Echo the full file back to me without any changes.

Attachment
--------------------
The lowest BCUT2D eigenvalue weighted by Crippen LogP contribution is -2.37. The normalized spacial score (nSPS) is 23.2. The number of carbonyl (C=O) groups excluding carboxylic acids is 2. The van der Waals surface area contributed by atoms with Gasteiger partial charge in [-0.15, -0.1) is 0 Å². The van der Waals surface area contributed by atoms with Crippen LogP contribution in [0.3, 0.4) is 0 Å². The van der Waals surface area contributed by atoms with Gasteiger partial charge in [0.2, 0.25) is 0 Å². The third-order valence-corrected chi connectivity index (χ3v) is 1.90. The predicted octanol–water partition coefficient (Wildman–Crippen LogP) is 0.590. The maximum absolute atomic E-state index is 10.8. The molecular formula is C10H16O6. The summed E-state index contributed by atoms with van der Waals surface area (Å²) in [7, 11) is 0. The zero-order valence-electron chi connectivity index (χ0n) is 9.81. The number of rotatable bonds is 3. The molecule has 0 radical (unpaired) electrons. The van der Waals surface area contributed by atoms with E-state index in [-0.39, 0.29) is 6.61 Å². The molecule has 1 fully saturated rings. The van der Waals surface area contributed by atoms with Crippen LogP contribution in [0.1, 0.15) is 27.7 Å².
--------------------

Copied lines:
The lowest BCUT2D eigenvalue weighted by Crippen LogP contribution is -2.37. The normalized spacial score (nSPS) is 23.2. The number of carbonyl (C=O) groups excluding carboxylic acids is 2. The van der Waals surface area contributed by atoms with Gasteiger partial charge in [-0.15, -0.1) is 0 Å². The van der Waals surface area contributed by atoms with Crippen LogP contribution in [0.3, 0.4) is 0 Å². The van der Waals surface area contributed by atoms with Gasteiger partial charge in [0.2, 0.25) is 0 Å². The third-order valence-corrected chi connectivity index (χ3v) is 1.90. The predicted octanol–water partition coefficient (Wildman–Crippen LogP) is 0.590. The maximum absolute atomic E-state index is 10.8. The molecular formula is C10H16O6. The summed E-state index contributed by atoms with van der Waals surface area (Å²) in [7, 11) is 0. The zero-order valence-electron chi connectivity index (χ0n) is 9.81. The number of rotatable bonds is 3. The molecule has 0 radical (unpaired) electrons. The van der Waals surface area contributed by atoms with E-state index in [-0.39, 0.29) is 6.61 Å². The molecule has 1 fully saturated rings. The van der Waals surface area contributed by atoms with Crippen LogP contribution in [0.1, 0.15) is 27.7 Å².